Next I cut out Blue foam forms for the foothills that surrounded the Linville Depot. They are stacked like wedding cake and will receive carving of rocks and sculptamold ground covering soon.



      You can get a good idea of how the nearby logging lines will connect to the Linnville LDE.



      Thanks for looking. All ideas, critiques and input greatly appreciated. Dr. Tom

    • October 5, 2019 8:54 AM EDT
      • Southern Illinois
         
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      Hey Doc Tom,

      .

      Catching up once again on your work.  How's the progress on the Lynville Station?  What will be your basic construction medium?  Have you got the dimensions worked out or are you working from a set of plans from the Historical Society?

       

    • October 5, 2019 4:06 PM EDT

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      Ric Golding said:

      Hey Doc Tom,

      .

      Catching up once again on your work.  How's the progress on the Lynville Station?  What will be your basic construction medium?  Have you got the dimensions worked out or are you working from a set of plans from the Historical Society?

       

      Hi Ric,

      Thanks as always for your interest! I am planning a styrene scratch built structure. I have been securing plans from the historical Society and several books I have. It should be a fun build. The most interesting part will be making chestnut bark siding out of plastic. I've actually found a few articles on how to do this.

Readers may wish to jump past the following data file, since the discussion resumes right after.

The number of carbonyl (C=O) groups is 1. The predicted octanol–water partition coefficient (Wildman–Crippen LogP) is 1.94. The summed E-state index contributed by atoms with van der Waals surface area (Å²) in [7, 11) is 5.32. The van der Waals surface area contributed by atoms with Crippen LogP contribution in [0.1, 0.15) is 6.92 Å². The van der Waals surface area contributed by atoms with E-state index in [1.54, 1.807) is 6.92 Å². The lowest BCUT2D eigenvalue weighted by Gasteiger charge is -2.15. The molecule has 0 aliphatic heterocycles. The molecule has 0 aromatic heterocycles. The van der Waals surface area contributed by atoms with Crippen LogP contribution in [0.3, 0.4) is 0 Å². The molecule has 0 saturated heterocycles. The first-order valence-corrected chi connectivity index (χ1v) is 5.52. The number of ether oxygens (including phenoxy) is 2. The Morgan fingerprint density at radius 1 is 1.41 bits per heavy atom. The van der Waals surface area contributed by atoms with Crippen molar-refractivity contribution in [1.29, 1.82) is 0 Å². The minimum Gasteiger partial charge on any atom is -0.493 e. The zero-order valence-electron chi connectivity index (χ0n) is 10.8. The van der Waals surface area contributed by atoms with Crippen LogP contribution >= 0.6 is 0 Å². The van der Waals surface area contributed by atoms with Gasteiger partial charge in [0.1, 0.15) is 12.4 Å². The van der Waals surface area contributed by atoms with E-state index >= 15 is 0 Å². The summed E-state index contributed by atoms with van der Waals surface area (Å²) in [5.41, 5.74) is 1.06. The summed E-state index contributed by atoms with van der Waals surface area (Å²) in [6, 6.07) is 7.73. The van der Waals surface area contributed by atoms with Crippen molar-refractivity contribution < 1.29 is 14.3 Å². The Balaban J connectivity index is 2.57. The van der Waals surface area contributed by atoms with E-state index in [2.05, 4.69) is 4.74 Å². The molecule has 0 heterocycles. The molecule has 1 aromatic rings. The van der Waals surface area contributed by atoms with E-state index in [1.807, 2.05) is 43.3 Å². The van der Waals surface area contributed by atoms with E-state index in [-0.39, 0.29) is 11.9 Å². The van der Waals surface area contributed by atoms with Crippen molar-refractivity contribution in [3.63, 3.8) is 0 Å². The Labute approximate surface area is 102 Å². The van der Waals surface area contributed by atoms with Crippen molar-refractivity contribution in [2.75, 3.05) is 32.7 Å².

I will keep posting from time to time with the updates. Doc Tom

    • October 5, 2019 8:00 PM EDT
      • Rooster Works "Area 69" ,
         
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      As always nice work Doc Tom

      Love the history and I don't even like steam !

    • October 6, 2019 5:38 AM EDT
      • Pittsburgh, Pennsylvania
         
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      Tom, you spurred me to pull my HO modules out and start working on them again.

       

      Inspiring work, thank you, and keep at it.

      ____________________________________

      Shannon car Shops
      Home of the infamous leg lamp

      I.A.R.R.R. Member #12

      and King Butt Modeler

    • October 6, 2019 11:29 AM EDT

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      Rooster ' said: